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How To Cope When Your Team Goes Belly-Up

For those who follow the Baltimore Orioles, things have gone south in a hurry. On May 10 we were 22-10 and it looked like a year of contention again. Since then the Birds have gone 9-20 and sunk to fourth place with improving Toronto ready to switch places with us in the cellar.

What we hope is the nadir happened this past weekend at Yankee Stadium. I went to the Friday night game with our best pitcher in 2017 on the mound, Dylan Bundy. He pitched creditably and left with the O’s trailing 3-2 after 6 innings.

Once oft-traveled Edwin Jackson came in, I expected the worst and wasn't disappointed. He immediately gave up two runs and I headed for the exits - something I don't like to do, but I did have to get up early to play tennis for the first time in 2017.

Sat. and Sun.games could have used mercy rules a la amateur baseball. Chris Tillman, whose aching shoulder may ultimately need surgery, gave up six in the first and 3 in the second before he was yanked.

The next day Kevin Gausman, the first number one draft pick of the Dan Duquette regime in 2012, was only slightly better, giving up 5 in the first before being knocked out in the 4th. He is presumably healthy physically, but mentally he must be hurting.

The jury is still out as to what Gausman's future competence might be. He must stay in the rotation because he still has great stuff and there are few other starting options. And Oriole brass must fear the specter of another Jake Arrieta being dealt away too hastily.

The absence of Manny Machado for the whole series - due to a freak wrist injury caused by Andrew McCutchen’s awkward slide earlier in the week - didn’t help matters. But Manny’s not having a good year and he needs to pick it up a lot for the Orioles to dream of contending in 2017.

I love JJ Hardy as one of the most underrated Orioles in my lifetime. But his home run power is gone and his assortment of injuries has slowed him in the field.

Though the Birds don’t have a replacement for Machado at third, maybe it is time to move him to his desired position at shortstop. And see how he likes being paired with his pal at second Jonathan Schoop who has really blossomed this year as a rare Oriole clutch hitter.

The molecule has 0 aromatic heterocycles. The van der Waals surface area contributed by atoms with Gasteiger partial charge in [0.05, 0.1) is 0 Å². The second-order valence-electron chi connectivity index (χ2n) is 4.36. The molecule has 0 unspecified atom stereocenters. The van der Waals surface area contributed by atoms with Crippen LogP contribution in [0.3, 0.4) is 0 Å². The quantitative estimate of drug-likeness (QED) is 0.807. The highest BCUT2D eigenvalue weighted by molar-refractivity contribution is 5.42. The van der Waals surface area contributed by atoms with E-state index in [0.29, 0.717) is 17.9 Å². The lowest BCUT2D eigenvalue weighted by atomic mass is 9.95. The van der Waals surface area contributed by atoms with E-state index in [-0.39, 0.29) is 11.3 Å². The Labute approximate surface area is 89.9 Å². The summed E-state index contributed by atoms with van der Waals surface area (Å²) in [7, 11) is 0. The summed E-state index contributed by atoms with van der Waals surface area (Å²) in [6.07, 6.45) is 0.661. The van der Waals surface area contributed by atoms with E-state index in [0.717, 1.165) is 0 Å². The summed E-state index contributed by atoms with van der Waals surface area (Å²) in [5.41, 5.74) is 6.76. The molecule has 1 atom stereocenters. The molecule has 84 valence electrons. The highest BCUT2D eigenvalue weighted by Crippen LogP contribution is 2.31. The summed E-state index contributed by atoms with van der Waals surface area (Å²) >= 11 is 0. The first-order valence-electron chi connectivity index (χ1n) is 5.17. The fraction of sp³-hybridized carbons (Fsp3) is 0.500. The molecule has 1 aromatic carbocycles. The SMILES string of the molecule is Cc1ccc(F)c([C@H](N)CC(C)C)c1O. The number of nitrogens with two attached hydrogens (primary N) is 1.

Some feel that Schoop with his great arm could be a successor to Hardy at short. Seemingly the Orioles have more options in-house at second than third.

The big problem remains starting pitching. And now that Darren O’Day has his own shoulder injury to deal with on the DL and closer Zach Britton is out until probably the All-Star Game, the relief corps is hurting, too.

So how does one cope when his team goes belly-up? If you love the game, there is consolation everywhere - watching high school and college ball and other major league teams without emotional involvement. (Dispassion can only go so far, I hasten to add.)

And reading and talking about the game always brings me pleasure. On Fri June 2, the last day of the 28th annual Cooperstown Symposium on Baseball and American Culture, I gave a talk at the Hall of Fame based on my trip to Cuba over New Year’s in 2016.

I called it: “If We Had Known He Wanted To Be A Dictator, We Would Have Made Him An Umpire: Reflections on Castro and Cuba’s Ardent Love of Baseball.” The great quotation comes from either Orestes “Minnie” Minoso, the first great post-World War II Cuban star in MLB, or pitcher Conrado “Connie” Marrero who pitched in MLB for five year in the 1950s before living the rest of his 100-plus years in Cuba.

There is no doubt that Fidel Castro genuinely loved the game though it is only a myth that he was really a pro prospect. He probably had more talent as a basketball player though again not of pro quality.